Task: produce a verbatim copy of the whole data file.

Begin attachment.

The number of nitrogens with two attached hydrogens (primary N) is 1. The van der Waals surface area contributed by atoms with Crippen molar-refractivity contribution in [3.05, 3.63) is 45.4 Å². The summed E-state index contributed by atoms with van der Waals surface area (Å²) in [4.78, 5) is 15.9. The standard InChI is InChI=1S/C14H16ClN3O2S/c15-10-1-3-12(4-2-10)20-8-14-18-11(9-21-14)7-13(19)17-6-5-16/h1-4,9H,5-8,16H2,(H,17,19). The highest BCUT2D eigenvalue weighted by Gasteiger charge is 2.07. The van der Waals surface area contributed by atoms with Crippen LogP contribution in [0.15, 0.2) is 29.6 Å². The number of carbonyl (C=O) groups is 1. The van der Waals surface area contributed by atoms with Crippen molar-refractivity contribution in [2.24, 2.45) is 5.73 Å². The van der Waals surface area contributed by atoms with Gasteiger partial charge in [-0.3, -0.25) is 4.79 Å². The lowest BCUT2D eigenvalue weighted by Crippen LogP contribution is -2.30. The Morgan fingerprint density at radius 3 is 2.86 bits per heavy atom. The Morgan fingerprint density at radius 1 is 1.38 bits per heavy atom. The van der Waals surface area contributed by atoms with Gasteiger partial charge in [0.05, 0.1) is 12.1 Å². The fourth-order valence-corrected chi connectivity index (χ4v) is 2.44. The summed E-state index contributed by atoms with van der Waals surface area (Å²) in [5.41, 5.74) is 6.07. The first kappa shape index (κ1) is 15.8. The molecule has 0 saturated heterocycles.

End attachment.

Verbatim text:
The number of nitrogens with two attached hydrogens (primary N) is 1. The van der Waals surface area contributed by atoms with Crippen molar-refractivity contribution in [3.05, 3.63) is 45.4 Å². The summed E-state index contributed by atoms with van der Waals surface area (Å²) in [4.78, 5) is 15.9. The standard InChI is InChI=1S/C14H16ClN3O2S/c15-10-1-3-12(4-2-10)20-8-14-18-11(9-21-14)7-13(19)17-6-5-16/h1-4,9H,5-8,16H2,(H,17,19). The highest BCUT2D eigenvalue weighted by Gasteiger charge is 2.07. The van der Waals surface area contributed by atoms with Crippen LogP contribution in [0.15, 0.2) is 29.6 Å². The number of carbonyl (C=O) groups is 1. The van der Waals surface area contributed by atoms with Crippen molar-refractivity contribution in [2.24, 2.45) is 5.73 Å². The van der Waals surface area contributed by atoms with Gasteiger partial charge in [-0.3, -0.25) is 4.79 Å². The lowest BCUT2D eigenvalue weighted by Crippen LogP contribution is -2.30. The Morgan fingerprint density at radius 3 is 2.86 bits per heavy atom. The Morgan fingerprint density at radius 1 is 1.38 bits per heavy atom. The van der Waals surface area contributed by atoms with Gasteiger partial charge in [0.05, 0.1) is 12.1 Å². The fourth-order valence-corrected chi connectivity index (χ4v) is 2.44. The summed E-state index contributed by atoms with van der Waals surface area (Å²) in [5.41, 5.74) is 6.07. The first kappa shape index (κ1) is 15.8. The molecule has 0 saturated heterocycles.